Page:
Getting a ticket to a dance programme arouses comfortable expectations of pleasure – of colour, patterning and conformity. In Oxford’s Burton Taylor studio last week, Donald Hutera’s GOlive programme was satisfyingly full of all of these – but it was also never predictable, oddly fragmented and often deeply unsettling. And in my head the after-images are of faces as much as of body shapes – a heat of emotional impact – a sense of hope – a touch of catharsis.

The very ordering of the programme forced strange juxtapositions. It began with what Shane Shambhu described as his “lecture-demonstration” – a cogent dance drama through which his personal narrative wove a coherent thread. Twenty-seven years of bharatanatyam dance gave his work an assured technical underpinning. But it was its immediacy and variety that made it so accessible to academic, pensioner and child in the fifty-strong studio audience. For this was a narrative that flowed by Nritta – by taps and clicks and thumps – through sounds vocal and guttural – as well as by the mime and dance of Natya, the shifting registers of formal delivery, of conversational English, of interactive name games and the musicality of Shane’s native Kerala tongue. Never before have I been more aware of dance as one member of so intimately interconnected a family of languages. (more…)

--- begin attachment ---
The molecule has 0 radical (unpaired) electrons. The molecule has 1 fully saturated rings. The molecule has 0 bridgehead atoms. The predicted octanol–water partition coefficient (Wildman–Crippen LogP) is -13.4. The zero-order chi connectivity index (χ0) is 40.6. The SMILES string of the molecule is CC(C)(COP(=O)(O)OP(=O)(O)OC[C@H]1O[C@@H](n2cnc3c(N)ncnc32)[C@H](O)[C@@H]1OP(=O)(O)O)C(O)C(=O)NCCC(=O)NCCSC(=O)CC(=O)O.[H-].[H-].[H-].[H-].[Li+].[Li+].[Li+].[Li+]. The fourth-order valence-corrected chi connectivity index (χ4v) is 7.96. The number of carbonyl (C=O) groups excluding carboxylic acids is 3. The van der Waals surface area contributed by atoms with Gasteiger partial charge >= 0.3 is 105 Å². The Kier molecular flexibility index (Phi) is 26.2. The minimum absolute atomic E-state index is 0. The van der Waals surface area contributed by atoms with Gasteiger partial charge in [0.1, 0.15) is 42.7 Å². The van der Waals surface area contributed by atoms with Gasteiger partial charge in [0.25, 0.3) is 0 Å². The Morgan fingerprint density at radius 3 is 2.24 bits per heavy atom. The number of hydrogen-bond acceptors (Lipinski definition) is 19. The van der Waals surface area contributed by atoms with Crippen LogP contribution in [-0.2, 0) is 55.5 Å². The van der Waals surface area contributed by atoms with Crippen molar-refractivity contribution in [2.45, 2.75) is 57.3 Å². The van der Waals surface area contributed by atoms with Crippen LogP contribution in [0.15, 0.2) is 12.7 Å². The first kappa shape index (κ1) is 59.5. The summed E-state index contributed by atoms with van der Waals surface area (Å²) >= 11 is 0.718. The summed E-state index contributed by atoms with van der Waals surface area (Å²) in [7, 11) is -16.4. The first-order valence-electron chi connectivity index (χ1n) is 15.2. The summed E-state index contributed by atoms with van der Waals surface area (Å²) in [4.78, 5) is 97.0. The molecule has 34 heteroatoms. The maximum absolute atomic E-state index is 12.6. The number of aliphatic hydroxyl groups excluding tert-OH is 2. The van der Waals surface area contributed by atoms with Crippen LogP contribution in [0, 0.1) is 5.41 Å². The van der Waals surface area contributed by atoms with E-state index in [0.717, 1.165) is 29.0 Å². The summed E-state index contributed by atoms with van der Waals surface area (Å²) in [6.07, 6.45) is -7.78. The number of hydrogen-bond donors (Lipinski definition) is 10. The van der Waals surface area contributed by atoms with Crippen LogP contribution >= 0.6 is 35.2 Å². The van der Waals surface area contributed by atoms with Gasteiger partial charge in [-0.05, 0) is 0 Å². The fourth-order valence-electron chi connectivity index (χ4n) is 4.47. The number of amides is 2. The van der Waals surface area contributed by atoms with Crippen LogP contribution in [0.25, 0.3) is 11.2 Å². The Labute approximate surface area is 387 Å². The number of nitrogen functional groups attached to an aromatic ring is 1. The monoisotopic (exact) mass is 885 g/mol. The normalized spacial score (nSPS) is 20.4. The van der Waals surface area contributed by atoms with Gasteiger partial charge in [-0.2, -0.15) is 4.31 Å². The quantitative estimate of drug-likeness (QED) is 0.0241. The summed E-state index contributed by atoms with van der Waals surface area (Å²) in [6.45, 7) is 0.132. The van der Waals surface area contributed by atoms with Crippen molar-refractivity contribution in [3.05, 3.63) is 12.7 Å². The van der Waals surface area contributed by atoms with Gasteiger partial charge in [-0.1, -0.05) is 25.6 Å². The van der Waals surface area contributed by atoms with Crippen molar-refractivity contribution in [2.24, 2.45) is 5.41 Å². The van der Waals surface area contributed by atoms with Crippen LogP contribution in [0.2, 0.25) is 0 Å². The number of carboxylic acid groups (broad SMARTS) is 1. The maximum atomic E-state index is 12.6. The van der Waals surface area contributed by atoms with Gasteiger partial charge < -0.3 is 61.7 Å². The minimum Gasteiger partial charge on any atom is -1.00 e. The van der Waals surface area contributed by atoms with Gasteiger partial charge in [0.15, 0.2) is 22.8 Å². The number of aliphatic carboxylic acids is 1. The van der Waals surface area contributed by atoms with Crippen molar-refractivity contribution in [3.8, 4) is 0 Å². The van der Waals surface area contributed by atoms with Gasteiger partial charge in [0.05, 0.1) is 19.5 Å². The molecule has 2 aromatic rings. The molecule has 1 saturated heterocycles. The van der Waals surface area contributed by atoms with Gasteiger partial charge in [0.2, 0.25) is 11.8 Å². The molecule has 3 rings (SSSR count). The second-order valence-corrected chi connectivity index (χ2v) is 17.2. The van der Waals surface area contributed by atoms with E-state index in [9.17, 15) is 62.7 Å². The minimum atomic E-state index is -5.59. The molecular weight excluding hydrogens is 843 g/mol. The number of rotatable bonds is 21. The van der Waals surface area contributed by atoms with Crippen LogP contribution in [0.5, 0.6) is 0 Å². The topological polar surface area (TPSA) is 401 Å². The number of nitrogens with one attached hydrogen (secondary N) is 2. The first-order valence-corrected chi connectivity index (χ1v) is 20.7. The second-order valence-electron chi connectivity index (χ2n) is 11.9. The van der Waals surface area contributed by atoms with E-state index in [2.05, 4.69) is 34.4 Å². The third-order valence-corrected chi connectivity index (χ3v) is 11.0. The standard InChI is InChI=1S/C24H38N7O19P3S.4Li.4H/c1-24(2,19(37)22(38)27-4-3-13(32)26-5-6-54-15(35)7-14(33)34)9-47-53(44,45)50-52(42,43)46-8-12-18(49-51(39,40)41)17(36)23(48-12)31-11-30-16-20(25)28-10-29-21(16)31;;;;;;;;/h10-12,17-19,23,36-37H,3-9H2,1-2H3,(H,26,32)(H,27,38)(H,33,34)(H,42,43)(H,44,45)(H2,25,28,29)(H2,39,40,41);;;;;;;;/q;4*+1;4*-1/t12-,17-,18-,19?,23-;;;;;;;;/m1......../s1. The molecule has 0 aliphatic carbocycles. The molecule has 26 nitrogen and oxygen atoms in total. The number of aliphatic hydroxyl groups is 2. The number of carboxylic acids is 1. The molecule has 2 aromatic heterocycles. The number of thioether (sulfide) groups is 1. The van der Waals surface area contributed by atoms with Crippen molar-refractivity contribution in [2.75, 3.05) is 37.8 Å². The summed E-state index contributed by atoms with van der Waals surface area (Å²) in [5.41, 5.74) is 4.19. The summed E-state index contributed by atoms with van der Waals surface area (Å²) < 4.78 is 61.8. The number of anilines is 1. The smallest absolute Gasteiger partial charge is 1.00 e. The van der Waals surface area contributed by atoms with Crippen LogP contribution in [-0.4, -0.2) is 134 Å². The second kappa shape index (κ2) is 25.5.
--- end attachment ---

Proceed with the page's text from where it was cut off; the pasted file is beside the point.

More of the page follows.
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The GOlive Dance and Performance Festival has built an enviable reputation for breaking the rules in the mere two years since veteran dance/theatre critic Donald Hutera (the Times) first applied his encyclopaedic knowledge of international arts to curating a playful eclectic programme of performances for small spaces.  This year following a season at the Lion and Unicorn Theatre in Kentish Town in June GOlive goes on tour, with performances in Oxford and Winchester.  Featuring performers from Oxford and across the UK in the Burton Taylor Studio’s intimate setting, GOlive Oxford offers something for all lovers of dance in two programmes over four days.  If ya gotta go, GOlive!

“If it’s worth seeing, Hutera has seen it”  METRO

“…it might be the piece that hooks you forever…” Luke Jennings, The Observer (more…)